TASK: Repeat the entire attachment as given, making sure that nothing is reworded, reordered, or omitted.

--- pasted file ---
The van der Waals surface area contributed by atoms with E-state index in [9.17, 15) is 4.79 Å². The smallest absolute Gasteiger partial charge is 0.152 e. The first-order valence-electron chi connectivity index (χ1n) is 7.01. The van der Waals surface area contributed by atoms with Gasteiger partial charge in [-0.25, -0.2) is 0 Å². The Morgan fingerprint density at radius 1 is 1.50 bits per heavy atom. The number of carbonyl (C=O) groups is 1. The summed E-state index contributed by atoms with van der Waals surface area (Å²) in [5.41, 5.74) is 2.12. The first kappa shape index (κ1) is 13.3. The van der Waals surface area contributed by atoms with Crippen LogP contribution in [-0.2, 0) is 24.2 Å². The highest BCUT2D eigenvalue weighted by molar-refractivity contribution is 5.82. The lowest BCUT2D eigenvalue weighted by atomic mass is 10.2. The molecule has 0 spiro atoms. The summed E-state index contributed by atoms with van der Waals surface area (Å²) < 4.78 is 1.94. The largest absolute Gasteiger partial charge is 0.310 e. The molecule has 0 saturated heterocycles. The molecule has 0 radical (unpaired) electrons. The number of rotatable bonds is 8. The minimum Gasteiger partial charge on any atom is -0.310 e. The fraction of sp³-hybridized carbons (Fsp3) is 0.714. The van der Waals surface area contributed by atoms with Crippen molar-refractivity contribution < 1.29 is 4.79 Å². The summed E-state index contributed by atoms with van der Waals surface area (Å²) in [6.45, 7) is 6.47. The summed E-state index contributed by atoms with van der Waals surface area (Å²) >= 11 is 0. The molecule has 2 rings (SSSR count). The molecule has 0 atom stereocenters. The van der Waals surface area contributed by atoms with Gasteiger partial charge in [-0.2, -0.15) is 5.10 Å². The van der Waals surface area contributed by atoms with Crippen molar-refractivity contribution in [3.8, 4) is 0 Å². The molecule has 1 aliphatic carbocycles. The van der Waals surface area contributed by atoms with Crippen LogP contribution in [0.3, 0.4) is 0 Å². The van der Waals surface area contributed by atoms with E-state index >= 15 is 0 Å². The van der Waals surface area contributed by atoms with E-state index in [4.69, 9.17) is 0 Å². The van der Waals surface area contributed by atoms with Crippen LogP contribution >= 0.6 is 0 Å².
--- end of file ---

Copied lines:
The van der Waals surface area contributed by atoms with E-state index in [9.17, 15) is 4.79 Å². The smallest absolute Gasteiger partial charge is 0.152 e. The first-order valence-electron chi connectivity index (χ1n) is 7.01. The van der Waals surface area contributed by atoms with Gasteiger partial charge in [-0.25, -0.2) is 0 Å². The Morgan fingerprint density at radius 1 is 1.50 bits per heavy atom. The number of carbonyl (C=O) groups is 1. The summed E-state index contributed by atoms with van der Waals surface area (Å²) in [5.41, 5.74) is 2.12. The first kappa shape index (κ1) is 13.3. The van der Waals surface area contributed by atoms with Crippen LogP contribution in [-0.2, 0) is 24.2 Å². The highest BCUT2D eigenvalue weighted by molar-refractivity contribution is 5.82. The lowest BCUT2D eigenvalue weighted by atomic mass is 10.2. The molecule has 0 spiro atoms. The summed E-state index contributed by atoms with van der Waals surface area (Å²) < 4.78 is 1.94. The largest absolute Gasteiger partial charge is 0.310 e. The molecule has 0 saturated heterocycles. The molecule has 0 radical (unpaired) electrons. The number of rotatable bonds is 8. The minimum Gasteiger partial charge on any atom is -0.310 e. The fraction of sp³-hybridized carbons (Fsp3) is 0.714. The van der Waals surface area contributed by atoms with Crippen molar-refractivity contribution < 1.29 is 4.79 Å². The summed E-state index contributed by atoms with van der Waals surface area (Å²) in [6.45, 7) is 6.47. The summed E-state index contributed by atoms with van der Waals surface area (Å²) >= 11 is 0. The molecule has 2 rings (SSSR count). The molecule has 0 atom stereocenters. The van der Waals surface area contributed by atoms with Gasteiger partial charge in [-0.2, -0.15) is 5.10 Å². The van der Waals surface area contributed by atoms with Crippen molar-refractivity contribution in [3.8, 4) is 0 Å². The molecule has 1 aliphatic carbocycles. The van der Waals surface area contributed by atoms with Crippen LogP contribution in [0.3, 0.4) is 0 Å². The van der Waals surface area contributed by atoms with E-state index >= 15 is 0 Å². The van der Waals surface area contributed by atoms with E-state index in [4.69, 9.17) is 0 Å². The van der Waals surface area contributed by atoms with Crippen LogP contribution >= 0.6 is 0 Å².